Renewable energy investment company Low Carbon has commissioned five new solar parks with a combined capacity of 84.3MW, enough to power more than 25,300 UK homes.
The installations are to produce enough green energy to avoid around 36,000 tonnes of CO2 a year and include Great Wilbraham, Cambridgeshire, which is the firm’s largest solar park to date with 38.1MW of capacity.
Steve Hunter, head of investments at Low Carbon, said: “This strong portfolio of newly commissioned sites allows us not only to deliver long-term growth, but is an example of our continued fight against the causes of climate change.”
The other sites are the 18.9MW solar farm at Branston in Lincolnshire, the 10.1MW Bottom Plain project in Dorset, a 9.0MW site at Emberton in Buckinghamshire and an 8.2MV development at Berwick in East Sussex.
The company commissioned the projects just in time to qualify for the Renewable Obligation Certificate (ROC) subsidy scheme after the Government announced last year that it will entirely remove support for large solar farms in April 2015.
The ROC came into effect in 2002 in England, Wales and Scotland, followed by Northern Ireland in 2005, and it placed an obligation on UK electricity suppliers to source an increasing amount of the electricity they supply from renewable sources. Smaller solar farms are mainly supported through the Feed-In Tariff scheme.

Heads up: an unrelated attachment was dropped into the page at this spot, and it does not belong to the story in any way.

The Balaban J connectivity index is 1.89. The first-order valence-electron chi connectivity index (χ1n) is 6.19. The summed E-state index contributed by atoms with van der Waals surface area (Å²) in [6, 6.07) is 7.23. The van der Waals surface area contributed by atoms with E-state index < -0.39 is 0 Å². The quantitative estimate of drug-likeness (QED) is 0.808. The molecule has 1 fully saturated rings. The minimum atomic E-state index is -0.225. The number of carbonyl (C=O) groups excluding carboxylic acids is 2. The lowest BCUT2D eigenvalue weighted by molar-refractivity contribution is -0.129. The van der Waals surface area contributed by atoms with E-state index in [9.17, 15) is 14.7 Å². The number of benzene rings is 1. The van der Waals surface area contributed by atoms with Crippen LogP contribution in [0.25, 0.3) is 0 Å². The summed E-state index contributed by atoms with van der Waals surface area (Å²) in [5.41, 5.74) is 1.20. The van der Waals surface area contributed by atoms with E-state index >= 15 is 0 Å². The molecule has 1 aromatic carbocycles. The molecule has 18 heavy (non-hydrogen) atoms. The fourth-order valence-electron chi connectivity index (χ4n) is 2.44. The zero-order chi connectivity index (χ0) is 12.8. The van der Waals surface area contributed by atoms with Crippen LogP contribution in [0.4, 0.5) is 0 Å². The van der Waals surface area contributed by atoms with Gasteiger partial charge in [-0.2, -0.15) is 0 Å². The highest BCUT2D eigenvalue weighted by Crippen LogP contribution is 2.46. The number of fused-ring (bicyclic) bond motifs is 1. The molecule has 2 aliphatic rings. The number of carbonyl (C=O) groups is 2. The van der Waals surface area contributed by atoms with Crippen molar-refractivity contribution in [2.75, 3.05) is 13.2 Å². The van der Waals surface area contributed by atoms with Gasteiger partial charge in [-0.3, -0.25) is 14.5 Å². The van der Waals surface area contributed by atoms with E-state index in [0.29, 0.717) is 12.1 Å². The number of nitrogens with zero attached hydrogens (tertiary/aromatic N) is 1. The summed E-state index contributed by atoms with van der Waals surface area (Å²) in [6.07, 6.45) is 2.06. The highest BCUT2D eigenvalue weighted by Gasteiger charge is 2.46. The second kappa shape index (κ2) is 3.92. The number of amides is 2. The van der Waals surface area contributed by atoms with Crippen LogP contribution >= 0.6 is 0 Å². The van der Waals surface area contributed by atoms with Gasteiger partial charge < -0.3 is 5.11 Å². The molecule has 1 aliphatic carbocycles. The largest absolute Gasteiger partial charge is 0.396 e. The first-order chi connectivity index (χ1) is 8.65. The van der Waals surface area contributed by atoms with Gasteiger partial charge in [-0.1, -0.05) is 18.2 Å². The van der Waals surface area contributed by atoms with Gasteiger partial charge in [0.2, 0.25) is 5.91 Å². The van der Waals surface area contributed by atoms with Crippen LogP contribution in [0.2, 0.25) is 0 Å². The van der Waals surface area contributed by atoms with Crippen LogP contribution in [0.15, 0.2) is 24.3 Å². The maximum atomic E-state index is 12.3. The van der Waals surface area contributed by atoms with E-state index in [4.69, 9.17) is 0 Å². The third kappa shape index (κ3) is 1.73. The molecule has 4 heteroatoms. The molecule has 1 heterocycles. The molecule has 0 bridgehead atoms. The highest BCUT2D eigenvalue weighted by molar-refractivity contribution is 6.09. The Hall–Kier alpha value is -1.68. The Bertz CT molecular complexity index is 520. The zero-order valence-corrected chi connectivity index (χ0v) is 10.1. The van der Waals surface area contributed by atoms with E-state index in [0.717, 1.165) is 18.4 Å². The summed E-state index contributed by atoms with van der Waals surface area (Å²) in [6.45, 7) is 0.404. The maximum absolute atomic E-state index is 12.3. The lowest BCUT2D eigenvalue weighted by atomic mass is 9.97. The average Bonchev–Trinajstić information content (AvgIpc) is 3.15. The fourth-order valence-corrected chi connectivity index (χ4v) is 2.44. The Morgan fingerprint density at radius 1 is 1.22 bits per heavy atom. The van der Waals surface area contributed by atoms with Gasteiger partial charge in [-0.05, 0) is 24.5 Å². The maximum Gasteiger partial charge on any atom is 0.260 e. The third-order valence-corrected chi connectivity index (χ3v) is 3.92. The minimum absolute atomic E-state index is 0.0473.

According to figures announced by the firm, in the past year Low Carbon has added twelve solar parks to its portfolio amounting to 157.7MW and saving in excess of 67,600 tonnes of CO2, the equivalent of 21,400 fewer cars on the road. The solar parks generate enough energy to power up to 47,478 homes.
“Solar is a credible, proven technology with a stable generation profile and we remain committed to the UK renewable energy industry,” Hunter said.
Provisional figures released by the Government this month showed that renewables such as solar, wind, bioenergy and hydro generated almost a fifth of the UK’s electricity in 2014 setting a new record for clean technologies, as E&T reported.